Gladius: The World of the Roman Soldier (Hardcover)
The Roman army was the greatest fighting machine in the ancient world. More than that, it was the single largest organization in Western antiquity, taking in members from all classes, from senators to freed slaves. The Roman Empire depended on its army not just to win its wars, defend its frontiers, and control the seas, but to act as the very engine of the state.
In Gladius, Guy de la Bédoyère takes us straight to the heart of what it meant to be a part of the Roman army. Rather than a history of the army itself, or a guide to military organization and fighting methods, this book is a ground-level recreation of what it was like to be a soldier in the army that made the empire. Surveying numerous aspects of life in the Roman army between 264 BCE and 337 CE, Gladius—the Latin word for sword—draws not only on the words of famed Roman historians, but also those of the soldiers themselves, as recorded in their religious dedications, tombstones, and even private letters and graffiti. Gladius reveals the everyday life of these soldiers and their families, whether stationed in a bleak frontier garrison in Britain or North Africa, tasked with guarding the emperor in Rome, fighting on foreign battlefields, mutinying over pay, marching in triumph, throwing their weight around on city streets, or enjoying esteem in honorable retirement.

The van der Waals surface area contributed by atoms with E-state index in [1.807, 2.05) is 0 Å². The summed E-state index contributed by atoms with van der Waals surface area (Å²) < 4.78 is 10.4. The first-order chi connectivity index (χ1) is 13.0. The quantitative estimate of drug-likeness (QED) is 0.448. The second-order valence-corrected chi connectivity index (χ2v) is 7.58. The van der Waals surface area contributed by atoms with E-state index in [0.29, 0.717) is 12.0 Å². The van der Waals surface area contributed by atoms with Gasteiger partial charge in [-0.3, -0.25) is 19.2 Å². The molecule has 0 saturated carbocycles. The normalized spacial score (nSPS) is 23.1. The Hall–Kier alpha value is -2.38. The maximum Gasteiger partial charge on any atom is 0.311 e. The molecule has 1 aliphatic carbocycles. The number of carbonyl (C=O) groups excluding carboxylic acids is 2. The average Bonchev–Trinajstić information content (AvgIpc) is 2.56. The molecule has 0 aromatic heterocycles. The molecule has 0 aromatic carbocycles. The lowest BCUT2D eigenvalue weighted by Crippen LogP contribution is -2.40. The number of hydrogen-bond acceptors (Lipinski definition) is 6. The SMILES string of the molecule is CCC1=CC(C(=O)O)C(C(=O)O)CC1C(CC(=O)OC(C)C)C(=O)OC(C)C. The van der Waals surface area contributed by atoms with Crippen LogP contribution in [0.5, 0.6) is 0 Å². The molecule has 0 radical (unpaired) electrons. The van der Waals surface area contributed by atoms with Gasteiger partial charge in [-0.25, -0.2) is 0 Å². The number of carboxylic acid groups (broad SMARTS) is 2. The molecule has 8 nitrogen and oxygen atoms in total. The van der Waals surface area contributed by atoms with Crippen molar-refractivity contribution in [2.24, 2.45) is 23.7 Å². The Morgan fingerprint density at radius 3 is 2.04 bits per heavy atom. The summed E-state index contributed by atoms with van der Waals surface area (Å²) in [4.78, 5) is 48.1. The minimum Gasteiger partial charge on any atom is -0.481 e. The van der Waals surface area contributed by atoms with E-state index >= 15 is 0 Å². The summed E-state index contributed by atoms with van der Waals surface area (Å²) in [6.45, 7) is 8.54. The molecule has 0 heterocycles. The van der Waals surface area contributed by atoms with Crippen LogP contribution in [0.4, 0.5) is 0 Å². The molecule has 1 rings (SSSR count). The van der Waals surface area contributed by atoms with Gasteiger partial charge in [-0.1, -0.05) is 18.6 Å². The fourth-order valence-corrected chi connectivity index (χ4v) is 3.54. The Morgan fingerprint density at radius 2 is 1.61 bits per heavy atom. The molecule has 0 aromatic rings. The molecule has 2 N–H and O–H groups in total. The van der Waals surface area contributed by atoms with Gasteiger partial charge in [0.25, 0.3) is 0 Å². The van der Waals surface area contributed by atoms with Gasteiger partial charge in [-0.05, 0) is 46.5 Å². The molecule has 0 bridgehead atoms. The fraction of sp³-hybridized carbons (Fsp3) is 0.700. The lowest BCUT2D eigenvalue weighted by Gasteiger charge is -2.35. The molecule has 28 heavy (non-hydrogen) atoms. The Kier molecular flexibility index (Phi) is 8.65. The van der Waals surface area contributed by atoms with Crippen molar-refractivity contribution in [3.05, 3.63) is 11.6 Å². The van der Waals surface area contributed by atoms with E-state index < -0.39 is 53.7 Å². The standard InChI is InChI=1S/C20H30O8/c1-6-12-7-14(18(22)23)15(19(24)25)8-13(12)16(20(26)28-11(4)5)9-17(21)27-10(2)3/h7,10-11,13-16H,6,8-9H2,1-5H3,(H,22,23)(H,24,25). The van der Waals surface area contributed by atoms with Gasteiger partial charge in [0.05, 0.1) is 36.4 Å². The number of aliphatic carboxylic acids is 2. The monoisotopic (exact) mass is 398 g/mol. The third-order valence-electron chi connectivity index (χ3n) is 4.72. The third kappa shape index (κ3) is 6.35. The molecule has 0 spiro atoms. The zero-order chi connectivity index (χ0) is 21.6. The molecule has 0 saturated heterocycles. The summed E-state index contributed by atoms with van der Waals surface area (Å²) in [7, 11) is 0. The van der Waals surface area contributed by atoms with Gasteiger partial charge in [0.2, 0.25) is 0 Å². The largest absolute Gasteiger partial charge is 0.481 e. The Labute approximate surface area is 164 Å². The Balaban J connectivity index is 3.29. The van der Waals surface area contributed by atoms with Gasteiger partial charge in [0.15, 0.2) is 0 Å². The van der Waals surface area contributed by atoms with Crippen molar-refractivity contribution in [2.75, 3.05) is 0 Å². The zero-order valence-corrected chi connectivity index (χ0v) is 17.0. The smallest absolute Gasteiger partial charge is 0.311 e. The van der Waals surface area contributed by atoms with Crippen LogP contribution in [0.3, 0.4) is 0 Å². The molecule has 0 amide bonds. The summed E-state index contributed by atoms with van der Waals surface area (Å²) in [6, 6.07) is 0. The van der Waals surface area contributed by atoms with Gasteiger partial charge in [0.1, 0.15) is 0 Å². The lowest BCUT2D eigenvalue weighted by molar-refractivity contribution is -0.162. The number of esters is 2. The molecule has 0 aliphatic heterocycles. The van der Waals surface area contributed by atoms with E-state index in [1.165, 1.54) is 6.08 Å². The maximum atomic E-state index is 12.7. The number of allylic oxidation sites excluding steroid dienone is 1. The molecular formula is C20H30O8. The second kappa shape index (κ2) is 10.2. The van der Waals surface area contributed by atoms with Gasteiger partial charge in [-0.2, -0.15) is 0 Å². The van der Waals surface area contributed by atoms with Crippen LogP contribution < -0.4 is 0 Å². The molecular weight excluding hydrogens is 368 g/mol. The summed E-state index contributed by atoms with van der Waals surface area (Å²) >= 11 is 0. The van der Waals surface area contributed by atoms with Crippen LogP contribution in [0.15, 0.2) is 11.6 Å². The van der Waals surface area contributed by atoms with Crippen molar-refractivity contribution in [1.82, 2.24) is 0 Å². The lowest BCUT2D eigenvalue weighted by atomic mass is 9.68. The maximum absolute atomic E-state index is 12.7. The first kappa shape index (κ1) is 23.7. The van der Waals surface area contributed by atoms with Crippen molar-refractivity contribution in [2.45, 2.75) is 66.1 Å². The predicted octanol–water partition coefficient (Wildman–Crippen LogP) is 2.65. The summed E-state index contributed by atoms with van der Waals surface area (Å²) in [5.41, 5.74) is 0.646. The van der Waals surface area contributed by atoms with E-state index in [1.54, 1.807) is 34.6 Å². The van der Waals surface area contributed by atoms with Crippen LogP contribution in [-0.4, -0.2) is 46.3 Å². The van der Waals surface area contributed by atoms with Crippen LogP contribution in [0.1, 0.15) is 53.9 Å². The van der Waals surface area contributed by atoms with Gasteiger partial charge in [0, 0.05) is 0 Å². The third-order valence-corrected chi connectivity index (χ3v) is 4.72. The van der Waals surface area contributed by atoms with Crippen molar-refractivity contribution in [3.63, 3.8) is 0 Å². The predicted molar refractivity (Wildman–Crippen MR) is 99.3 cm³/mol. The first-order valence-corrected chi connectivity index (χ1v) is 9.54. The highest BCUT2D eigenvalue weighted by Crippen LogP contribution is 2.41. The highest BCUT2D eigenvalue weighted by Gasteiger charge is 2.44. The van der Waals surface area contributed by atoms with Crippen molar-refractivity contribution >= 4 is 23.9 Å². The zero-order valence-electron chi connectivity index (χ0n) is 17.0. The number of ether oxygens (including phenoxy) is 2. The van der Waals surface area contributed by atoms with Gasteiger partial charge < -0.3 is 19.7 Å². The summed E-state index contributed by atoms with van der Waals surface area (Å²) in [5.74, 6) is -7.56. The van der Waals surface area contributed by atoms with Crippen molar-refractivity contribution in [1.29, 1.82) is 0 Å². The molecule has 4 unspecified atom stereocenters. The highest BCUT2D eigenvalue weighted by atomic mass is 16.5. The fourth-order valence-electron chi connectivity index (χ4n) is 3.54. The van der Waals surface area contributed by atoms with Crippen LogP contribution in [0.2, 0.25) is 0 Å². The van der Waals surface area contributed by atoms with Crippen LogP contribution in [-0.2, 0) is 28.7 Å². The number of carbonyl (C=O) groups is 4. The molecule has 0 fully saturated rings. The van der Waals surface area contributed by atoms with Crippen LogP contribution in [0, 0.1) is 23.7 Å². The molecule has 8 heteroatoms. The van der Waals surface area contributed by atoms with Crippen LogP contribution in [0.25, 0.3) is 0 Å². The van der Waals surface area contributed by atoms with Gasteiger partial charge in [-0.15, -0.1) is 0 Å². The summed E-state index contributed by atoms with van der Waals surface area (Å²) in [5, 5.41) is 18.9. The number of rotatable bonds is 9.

By illuminating the history of one organization that reflected all corners of the Roman world, Gladius gives us a portrait of an ancient society that is unprecedented in both its broad sweep and gritty intimacy.
About the Author
Guy de la Bédoyère is the author of many books about the Roman world and was a longtime cohost of Channel 4’s Time Team.
“In his encyclopedic Gladius, Guy de la Bédoyère collects pretty much every fact known about what it was like to be in the military arm of the Roman Empire."
— Thomas E. Ricks
“Gladius is a highly successful introduction to the life of the Roman soldier. Neither a history of the army nor a review of battlefield tactics, it instead studies daily life in military services far beyond the aspects of soldiering typically treated in history books. Making use of a wide range of sources, from stone inscriptions to colorful anecdotes, de la Bédoyère’s informative and readable book offers real immediacy to readers.”
— Clifford Ando, University of Chicago